Music In Our Schools Month (MIOSM) will be celebrating its 30th anniversary this March. Beginning in 1973 as a single day, jumping to a week in 1977, and finally becoming a month in 1985, MIOSM has been about promoting increasing awareness and promoting the benefits of music education to educators, students, and communities.
Part of what makes MIOSM such a successful program, and why it grows larger each year, are the projects that educators and students develop each year. If you’re wondering what you can do to celebrate MIOSM with your students in March, read below. We’ll provide project ideas here for you to help MIOSM grow in your school!
One project that is really helpful and in line with the goals of MIOSM are projects that correlate with advocacy for music education. There are many different avenues to pursue in helping with music education advocacy. The first avenue of awareness you could pursue is recording an introduction with your school’s principal or community leader explaining what MIOSM is, why music education is important, and then have a recording of your school’s music groups performing. Another way to advocate for your program would be to have your students and teachers write letters to your school board and state legislators about the benefits of having strong music education programs in your school. Alternatively, your school could host performances throughout the month and invite community and government officials to the performances to show them how music education has positively impacted your school, students, and staff.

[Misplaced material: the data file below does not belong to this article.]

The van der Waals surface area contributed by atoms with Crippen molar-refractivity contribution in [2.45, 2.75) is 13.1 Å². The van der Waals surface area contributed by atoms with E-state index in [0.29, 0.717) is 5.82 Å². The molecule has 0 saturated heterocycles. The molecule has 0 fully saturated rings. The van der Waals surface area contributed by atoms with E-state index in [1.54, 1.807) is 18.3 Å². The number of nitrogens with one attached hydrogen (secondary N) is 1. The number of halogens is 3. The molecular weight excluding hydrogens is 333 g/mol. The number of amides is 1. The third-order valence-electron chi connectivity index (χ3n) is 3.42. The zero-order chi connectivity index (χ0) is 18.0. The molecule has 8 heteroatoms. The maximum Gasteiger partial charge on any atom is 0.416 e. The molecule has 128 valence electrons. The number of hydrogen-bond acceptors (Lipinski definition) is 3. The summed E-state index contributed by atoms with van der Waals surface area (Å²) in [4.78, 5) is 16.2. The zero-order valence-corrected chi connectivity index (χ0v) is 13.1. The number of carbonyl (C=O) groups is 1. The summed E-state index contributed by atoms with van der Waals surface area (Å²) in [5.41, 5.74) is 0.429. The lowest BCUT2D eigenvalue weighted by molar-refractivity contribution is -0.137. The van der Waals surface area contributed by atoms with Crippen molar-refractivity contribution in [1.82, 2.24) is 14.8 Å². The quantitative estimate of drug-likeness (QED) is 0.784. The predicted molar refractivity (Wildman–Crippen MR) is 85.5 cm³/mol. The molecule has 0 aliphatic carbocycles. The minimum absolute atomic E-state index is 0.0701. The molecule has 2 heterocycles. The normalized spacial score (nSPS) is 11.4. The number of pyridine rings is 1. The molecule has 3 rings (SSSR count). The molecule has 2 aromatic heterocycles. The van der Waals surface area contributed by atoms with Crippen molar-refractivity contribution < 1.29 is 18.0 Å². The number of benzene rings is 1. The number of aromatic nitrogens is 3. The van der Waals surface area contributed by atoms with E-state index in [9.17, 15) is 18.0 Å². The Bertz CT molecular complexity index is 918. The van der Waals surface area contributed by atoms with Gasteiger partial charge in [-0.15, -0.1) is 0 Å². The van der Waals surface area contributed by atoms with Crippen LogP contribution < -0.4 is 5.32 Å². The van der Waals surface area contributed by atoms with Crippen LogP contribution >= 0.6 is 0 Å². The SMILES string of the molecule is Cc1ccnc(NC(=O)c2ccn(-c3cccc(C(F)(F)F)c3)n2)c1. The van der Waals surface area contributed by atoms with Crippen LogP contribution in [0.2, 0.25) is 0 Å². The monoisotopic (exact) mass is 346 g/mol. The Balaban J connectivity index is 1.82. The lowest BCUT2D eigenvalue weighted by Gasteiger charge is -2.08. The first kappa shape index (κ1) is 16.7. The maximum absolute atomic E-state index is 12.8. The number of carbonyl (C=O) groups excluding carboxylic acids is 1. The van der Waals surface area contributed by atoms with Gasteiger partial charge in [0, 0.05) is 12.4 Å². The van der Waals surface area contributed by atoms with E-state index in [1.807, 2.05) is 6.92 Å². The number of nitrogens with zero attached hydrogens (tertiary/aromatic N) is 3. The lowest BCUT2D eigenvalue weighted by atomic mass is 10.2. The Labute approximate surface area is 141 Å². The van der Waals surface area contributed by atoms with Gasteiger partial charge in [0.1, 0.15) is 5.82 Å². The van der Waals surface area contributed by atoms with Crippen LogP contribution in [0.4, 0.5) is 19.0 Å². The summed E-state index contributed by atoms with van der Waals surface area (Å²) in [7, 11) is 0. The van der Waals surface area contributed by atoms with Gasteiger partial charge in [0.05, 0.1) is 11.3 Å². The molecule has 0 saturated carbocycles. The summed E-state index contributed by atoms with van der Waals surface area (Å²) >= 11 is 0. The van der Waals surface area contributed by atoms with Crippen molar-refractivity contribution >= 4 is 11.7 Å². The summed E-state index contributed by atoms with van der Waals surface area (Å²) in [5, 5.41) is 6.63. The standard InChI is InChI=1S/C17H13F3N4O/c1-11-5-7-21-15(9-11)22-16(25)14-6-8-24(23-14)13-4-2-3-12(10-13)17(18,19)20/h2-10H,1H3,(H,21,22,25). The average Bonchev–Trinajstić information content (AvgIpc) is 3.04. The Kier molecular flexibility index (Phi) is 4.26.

Hosting and traveling to performances is another project that would work really well with MIOSM. Your school’s music program could set a series of concerts throughout the month performed by the different groups in your school. One week could be band; another could be orchestra; the next, chorus. On the other hand, your music program could set up field trips to go see performances. Travel to see a college music school performance or recital; or maybe you could attend a local group’s performance in a local venue. You could even see if your music groups could perform with a college or local program, and, in turn, invite them to perform at your school. The value here is limitless! You would be strengthening your program by building partnerships with these groups, showing your community why your program is worthwhile, and increasing awareness and the value of music education to all involved.
Last year a chapter of the Tri-M music honor society did a project that really lines up with the spirit of MIOSM celebrating its 30th anniversary. Chesterfield School, of New Hampshire, themed their MIOSM project around different eras of music, and got the whole school involved in participating. Each week was themed with a different decade of music: ’70s, ’80s, ’90s, finishing with country western. When staff and students entered the lobby in the morning before the start of school, they heard music over the loudspeakers from those particular eras. To garner participation from students, they held costume contests every Thursday, and awarded points to the classrooms who got involved. Each week, the classroom with the most points won a themed prize of that particular era.
To see a list of other activities, please visit our MIOSM Activities page. If you want to order gear that you and your students can use to represent Music In Our Schools Month, please visit our MIOSM Store.
Brendan McAloon, Marketing and Events Coordinator, January 29, 2015. © National Association for Music Education (NAfME.org)